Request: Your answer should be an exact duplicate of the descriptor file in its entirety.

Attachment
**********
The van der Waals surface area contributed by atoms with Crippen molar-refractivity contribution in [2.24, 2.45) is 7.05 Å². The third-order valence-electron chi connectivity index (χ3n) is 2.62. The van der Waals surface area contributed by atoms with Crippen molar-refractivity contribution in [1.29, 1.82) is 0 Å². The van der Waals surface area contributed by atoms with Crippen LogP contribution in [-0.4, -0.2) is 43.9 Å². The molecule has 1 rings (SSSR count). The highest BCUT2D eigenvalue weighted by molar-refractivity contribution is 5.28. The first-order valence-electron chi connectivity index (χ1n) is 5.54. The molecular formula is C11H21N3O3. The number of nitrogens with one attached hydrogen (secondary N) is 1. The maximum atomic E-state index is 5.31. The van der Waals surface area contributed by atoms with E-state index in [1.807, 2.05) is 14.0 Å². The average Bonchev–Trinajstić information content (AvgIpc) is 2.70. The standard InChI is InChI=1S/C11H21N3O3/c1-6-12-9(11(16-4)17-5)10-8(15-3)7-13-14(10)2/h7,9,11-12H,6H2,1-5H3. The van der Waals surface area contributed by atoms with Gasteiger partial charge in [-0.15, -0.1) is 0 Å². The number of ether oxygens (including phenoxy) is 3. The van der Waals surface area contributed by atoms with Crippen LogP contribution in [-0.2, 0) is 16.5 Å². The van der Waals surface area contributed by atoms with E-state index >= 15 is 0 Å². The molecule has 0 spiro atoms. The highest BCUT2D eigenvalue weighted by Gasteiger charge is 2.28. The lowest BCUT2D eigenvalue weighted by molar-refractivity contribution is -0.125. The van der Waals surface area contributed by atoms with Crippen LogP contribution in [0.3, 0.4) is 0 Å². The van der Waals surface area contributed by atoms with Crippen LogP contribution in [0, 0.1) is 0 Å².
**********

The van der Waals surface area contributed by atoms with Crippen molar-refractivity contribution in [2.24, 2.45) is 7.05 Å². The third-order valence-electron chi connectivity index (χ3n) is 2.62. The van der Waals surface area contributed by atoms with Crippen molar-refractivity contribution in [1.29, 1.82) is 0 Å². The van der Waals surface area contributed by atoms with Crippen LogP contribution in [-0.4, -0.2) is 43.9 Å². The molecule has 1 rings (SSSR count). The highest BCUT2D eigenvalue weighted by molar-refractivity contribution is 5.28. The first-order valence-electron chi connectivity index (χ1n) is 5.54. The molecular formula is C11H21N3O3. The number of nitrogens with one attached hydrogen (secondary N) is 1. The maximum atomic E-state index is 5.31. The van der Waals surface area contributed by atoms with E-state index in [1.807, 2.05) is 14.0 Å². The average Bonchev–Trinajstić information content (AvgIpc) is 2.70. The standard InChI is InChI=1S/C11H21N3O3/c1-6-12-9(11(16-4)17-5)10-8(15-3)7-13-14(10)2/h7,9,11-12H,6H2,1-5H3. The van der Waals surface area contributed by atoms with Gasteiger partial charge in [-0.15, -0.1) is 0 Å². The number of ether oxygens (including phenoxy) is 3. The van der Waals surface area contributed by atoms with Crippen LogP contribution in [-0.2, 0) is 16.5 Å². The van der Waals surface area contributed by atoms with E-state index >= 15 is 0 Å². The molecule has 0 spiro atoms. The highest BCUT2D eigenvalue weighted by Gasteiger charge is 2.28. The lowest BCUT2D eigenvalue weighted by molar-refractivity contribution is -0.125. The van der Waals surface area contributed by atoms with Crippen LogP contribution in [0.3, 0.4) is 0 Å². The van der Waals surface area contributed by atoms with Crippen LogP contribution in [0, 0.1) is 0 Å².